Mi Tío could not stand his African hair. He could not stand his last name either and changed it to Mangroo. It sounded more Indian, which he longed to look like but did not. Mom's brother045

His kidneys could not stand his body for they failed. His weekly battle with the dialysis machine was just that, man against machine and of course, the machine was in control. As the machine cleansed his blood of waste, it also cleansed his alma (soul) leaving it bitter and in disarray.

Was I close to my uncle?

No.

I did not like him. He favoured my light-skinned sisters with Spanish lessons and his version of Indian history. He was mean to me and spoke harshly to me and about me. He once accused my mom of jealousy towards her sister’s kids, for they were born with the wavy hair that refused taming with VO5. I was born with the kinky cotton kind of hair which mom coated with lye relaxer to control.

I hope my uncle, mi tío, is in a better place now. A place where there are no dialysis machines, where he does not have to endure living in his house with an ex-wife and her boyfriend because he refuses to sell and pay off the ex, where skin colour has no meaning and speaking Spanish is irrelevant. I hope the angels are soothing his soul or that karma will take pity on him when he returns.

Once, I could not stand my African hair and yearned to look Indian like my mother with her Indian features and Indian hair, soft as silk. But, God gave me what I was born with for a reason and I am grateful for his gentle everyday reminder of who I am and where I come from.

Forgiveness

Phyllis Ferguson, mother of the Chardon High School shooting victim Demetrius Hewlin, told ABC News that if she had the chance to talk to suspected gunman T.J. Lane, “I would tell him I forgive him because, a lot of times, they don’t know what they’re doing. That’s all I’d say.” (ABC news site)

This interview appeared on a TV network news broadcast. Phyllis Ferguson, whose son was murdered, spoke these words calmly and serenely. Her stoic presence along with the impact of her words affected my usual nonchalant reaction to what I deemed as yet another ‘sensationalism take on a news story’. Instead of changing the channel, I sat on my couch, watched the remainder of the interview, and cried.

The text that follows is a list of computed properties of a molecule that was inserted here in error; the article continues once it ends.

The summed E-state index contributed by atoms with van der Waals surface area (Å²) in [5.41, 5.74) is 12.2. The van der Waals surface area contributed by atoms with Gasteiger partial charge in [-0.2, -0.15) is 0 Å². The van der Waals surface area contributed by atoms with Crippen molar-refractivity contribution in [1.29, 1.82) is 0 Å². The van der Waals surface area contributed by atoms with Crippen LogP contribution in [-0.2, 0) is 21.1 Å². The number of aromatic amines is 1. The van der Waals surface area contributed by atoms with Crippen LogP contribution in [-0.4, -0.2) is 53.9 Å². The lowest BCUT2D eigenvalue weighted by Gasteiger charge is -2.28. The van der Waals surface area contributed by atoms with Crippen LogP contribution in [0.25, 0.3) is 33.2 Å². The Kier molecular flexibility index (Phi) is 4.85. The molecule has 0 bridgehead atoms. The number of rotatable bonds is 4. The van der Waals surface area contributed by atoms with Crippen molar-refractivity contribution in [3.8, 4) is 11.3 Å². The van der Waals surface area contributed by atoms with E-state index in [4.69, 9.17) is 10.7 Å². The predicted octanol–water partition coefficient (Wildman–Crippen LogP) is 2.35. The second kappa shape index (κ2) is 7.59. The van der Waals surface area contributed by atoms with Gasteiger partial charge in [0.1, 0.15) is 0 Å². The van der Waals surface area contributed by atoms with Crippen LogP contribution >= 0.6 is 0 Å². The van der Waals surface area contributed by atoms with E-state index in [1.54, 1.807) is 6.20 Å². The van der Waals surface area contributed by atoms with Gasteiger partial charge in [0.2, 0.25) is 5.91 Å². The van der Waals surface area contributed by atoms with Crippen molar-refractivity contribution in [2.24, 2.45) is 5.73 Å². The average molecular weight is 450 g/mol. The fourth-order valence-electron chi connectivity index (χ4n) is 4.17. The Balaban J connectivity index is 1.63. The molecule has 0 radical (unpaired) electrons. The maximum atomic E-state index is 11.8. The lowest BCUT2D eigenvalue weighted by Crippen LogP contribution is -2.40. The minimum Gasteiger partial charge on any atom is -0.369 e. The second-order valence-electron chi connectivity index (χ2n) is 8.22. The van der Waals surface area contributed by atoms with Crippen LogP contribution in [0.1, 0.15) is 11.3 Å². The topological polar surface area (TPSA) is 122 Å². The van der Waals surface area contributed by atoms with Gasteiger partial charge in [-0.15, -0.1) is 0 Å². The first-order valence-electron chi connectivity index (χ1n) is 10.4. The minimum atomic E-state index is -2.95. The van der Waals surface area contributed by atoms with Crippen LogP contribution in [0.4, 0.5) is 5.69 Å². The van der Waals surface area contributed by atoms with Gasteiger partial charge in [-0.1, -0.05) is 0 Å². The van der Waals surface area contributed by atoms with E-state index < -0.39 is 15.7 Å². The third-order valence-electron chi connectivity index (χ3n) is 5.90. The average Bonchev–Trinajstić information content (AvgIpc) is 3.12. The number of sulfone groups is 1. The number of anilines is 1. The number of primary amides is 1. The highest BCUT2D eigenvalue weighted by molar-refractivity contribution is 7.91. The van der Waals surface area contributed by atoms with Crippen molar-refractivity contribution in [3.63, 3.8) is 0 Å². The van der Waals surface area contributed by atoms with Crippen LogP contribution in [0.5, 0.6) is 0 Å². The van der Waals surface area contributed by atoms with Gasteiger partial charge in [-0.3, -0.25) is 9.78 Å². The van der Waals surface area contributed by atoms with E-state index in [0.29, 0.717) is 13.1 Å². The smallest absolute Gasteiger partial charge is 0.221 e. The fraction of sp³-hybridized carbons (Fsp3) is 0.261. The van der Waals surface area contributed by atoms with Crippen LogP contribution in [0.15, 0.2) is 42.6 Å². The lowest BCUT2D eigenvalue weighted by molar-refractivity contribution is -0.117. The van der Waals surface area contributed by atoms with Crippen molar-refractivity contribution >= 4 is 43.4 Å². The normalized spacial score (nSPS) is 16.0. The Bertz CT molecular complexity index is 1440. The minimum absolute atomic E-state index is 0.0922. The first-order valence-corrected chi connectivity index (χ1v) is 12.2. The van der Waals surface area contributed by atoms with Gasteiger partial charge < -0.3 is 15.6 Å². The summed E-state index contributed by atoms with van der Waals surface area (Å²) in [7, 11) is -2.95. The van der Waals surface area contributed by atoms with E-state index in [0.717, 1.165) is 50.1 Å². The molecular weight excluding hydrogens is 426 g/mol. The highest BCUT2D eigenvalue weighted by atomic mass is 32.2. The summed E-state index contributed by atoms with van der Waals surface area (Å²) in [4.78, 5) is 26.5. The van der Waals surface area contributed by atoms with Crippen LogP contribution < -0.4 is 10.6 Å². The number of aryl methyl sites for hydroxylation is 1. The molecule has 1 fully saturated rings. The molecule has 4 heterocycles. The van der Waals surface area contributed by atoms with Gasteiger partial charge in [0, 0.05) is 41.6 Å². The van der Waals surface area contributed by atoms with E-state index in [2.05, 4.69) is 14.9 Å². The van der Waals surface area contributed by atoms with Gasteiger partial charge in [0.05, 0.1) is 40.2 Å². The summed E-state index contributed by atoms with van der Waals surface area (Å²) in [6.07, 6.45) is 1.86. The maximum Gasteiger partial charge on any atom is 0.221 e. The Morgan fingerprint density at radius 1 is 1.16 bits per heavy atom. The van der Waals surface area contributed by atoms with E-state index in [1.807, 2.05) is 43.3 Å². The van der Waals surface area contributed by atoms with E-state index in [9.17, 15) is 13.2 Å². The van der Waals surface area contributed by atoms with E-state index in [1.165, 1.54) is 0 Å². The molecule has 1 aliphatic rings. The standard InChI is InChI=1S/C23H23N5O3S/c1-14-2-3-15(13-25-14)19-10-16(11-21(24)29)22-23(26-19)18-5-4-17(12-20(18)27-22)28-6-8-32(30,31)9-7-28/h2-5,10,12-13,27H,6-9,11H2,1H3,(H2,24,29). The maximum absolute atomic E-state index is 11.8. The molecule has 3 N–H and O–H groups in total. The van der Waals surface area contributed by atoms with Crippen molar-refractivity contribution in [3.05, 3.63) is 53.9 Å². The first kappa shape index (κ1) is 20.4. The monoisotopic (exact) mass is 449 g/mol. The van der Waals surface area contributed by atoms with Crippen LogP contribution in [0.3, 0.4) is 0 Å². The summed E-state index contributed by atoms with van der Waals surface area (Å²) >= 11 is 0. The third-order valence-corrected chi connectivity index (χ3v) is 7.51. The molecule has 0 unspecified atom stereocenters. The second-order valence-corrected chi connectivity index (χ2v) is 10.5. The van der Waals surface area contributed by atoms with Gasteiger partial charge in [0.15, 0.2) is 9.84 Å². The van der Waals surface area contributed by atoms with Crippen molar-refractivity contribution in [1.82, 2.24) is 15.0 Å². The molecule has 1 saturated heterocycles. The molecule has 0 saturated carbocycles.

Ferguson’s son, Demetrius, along with several other students, was shot while socializing amongst friends in their school’s cafeteria. Some of the students survived while Demetrius and two others died in the hospital. The apprehended gunman, a student also at the same school is now awaiting trial.

The crime was horrific, the scars left on the survivors, and those who knew the victims are incomprehensible in my view.  I have not lost someone to a violent crime and pray it will not happen. The teenage gunman, acted alone, heartless and calculatingly cruel in his decision to arrive at school that day with the knowledge he would terminate and cripple lives. Who made him GOD? What right did, He, posses to execute and extinguish lives? The entitlement and judgment were his alone and I feel anger towards him, balancing on hatred, without the knowledge of his background story. I am judging a person I do not know.

A mother lost her son to murder and had justification to hate the shooter and to speak ill of him and his family. Instead of doing so, Phyllis Ferguson chose to not let hate fester within her. She chose to forgive and in doing so allowed the memories of her son to remain pure in her heart not overshadowed by hatred or worse yet, to allow the hatred to fester within the memories of her son. Now when she reflects on her son, she can relate to pure memories instead of memories tainted of her son with the afterthought of the shooter.

I admire Phyllis Ferguson, for her strength, courage and faith. Her actions, in a time of emotional trauma exemplify true Christianity. Thank you Phyllis Ferguson and God Bless.

“I taught Demetrius not to live in the past, to live in today and forgiveness is divine. You have to forgive everything. God’s grace is new each and every day”.-Phyllis Ferguson